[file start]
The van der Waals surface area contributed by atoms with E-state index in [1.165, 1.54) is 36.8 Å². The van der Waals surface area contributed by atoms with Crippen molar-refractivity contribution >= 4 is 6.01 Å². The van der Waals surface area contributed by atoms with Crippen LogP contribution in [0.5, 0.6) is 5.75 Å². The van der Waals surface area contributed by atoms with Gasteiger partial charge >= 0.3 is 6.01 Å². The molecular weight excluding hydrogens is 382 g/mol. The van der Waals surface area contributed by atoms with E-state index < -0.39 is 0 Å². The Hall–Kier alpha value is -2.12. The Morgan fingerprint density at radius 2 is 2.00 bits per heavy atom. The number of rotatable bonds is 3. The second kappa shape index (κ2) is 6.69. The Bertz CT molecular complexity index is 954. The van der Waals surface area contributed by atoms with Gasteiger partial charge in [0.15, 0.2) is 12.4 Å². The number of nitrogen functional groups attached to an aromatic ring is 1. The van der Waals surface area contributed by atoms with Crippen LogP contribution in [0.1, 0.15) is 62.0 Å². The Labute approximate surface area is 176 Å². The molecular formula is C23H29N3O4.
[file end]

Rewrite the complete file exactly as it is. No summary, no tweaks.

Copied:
The van der Waals surface area contributed by atoms with E-state index in [1.165, 1.54) is 36.8 Å². The van der Waals surface area contributed by atoms with Crippen molar-refractivity contribution >= 4 is 6.01 Å². The van der Waals surface area contributed by atoms with Crippen LogP contribution in [0.5, 0.6) is 5.75 Å². The van der Waals surface area contributed by atoms with Gasteiger partial charge >= 0.3 is 6.01 Å². The molecular weight excluding hydrogens is 382 g/mol. The van der Waals surface area contributed by atoms with E-state index < -0.39 is 0 Å². The Hall–Kier alpha value is -2.12. The Morgan fingerprint density at radius 2 is 2.00 bits per heavy atom. The number of rotatable bonds is 3. The second kappa shape index (κ2) is 6.69. The Bertz CT molecular complexity index is 954. The van der Waals surface area contributed by atoms with Gasteiger partial charge in [0.15, 0.2) is 12.4 Å². The number of nitrogen functional groups attached to an aromatic ring is 1. The van der Waals surface area contributed by atoms with Crippen LogP contribution in [0.1, 0.15) is 62.0 Å². The Labute approximate surface area is 176 Å². The molecular formula is C23H29N3O4.